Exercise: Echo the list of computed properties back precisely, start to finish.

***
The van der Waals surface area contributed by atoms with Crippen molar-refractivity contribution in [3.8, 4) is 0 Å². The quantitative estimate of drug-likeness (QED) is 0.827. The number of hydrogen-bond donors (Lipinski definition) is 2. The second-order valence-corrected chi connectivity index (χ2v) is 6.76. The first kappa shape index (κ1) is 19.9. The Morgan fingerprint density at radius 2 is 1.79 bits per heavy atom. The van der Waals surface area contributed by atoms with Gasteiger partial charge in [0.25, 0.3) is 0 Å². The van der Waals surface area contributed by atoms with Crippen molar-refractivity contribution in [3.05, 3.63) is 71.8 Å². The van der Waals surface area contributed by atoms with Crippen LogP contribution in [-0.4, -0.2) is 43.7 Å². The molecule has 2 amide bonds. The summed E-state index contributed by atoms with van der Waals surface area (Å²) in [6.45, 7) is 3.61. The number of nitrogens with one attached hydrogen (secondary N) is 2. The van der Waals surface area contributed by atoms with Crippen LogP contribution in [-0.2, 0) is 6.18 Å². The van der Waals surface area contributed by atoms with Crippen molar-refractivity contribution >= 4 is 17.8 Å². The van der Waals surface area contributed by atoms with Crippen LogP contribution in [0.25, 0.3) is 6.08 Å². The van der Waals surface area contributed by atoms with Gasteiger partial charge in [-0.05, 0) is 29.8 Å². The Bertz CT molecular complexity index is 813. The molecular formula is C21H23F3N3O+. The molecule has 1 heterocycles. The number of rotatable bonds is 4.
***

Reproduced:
The van der Waals surface area contributed by atoms with Crippen molar-refractivity contribution in [3.8, 4) is 0 Å². The quantitative estimate of drug-likeness (QED) is 0.827. The number of hydrogen-bond donors (Lipinski definition) is 2. The second-order valence-corrected chi connectivity index (χ2v) is 6.76. The first kappa shape index (κ1) is 19.9. The Morgan fingerprint density at radius 2 is 1.79 bits per heavy atom. The van der Waals surface area contributed by atoms with Gasteiger partial charge in [0.25, 0.3) is 0 Å². The van der Waals surface area contributed by atoms with Crippen molar-refractivity contribution in [3.05, 3.63) is 71.8 Å². The van der Waals surface area contributed by atoms with Crippen LogP contribution in [-0.4, -0.2) is 43.7 Å². The molecule has 2 amide bonds. The summed E-state index contributed by atoms with van der Waals surface area (Å²) in [6.45, 7) is 3.61. The number of nitrogens with one attached hydrogen (secondary N) is 2. The van der Waals surface area contributed by atoms with Crippen LogP contribution in [-0.2, 0) is 6.18 Å². The van der Waals surface area contributed by atoms with Crippen molar-refractivity contribution >= 4 is 17.8 Å². The van der Waals surface area contributed by atoms with Crippen LogP contribution in [0.25, 0.3) is 6.08 Å². The van der Waals surface area contributed by atoms with Gasteiger partial charge in [-0.05, 0) is 29.8 Å². The Bertz CT molecular complexity index is 813. The molecular formula is C21H23F3N3O+. The molecule has 1 heterocycles. The number of rotatable bonds is 4.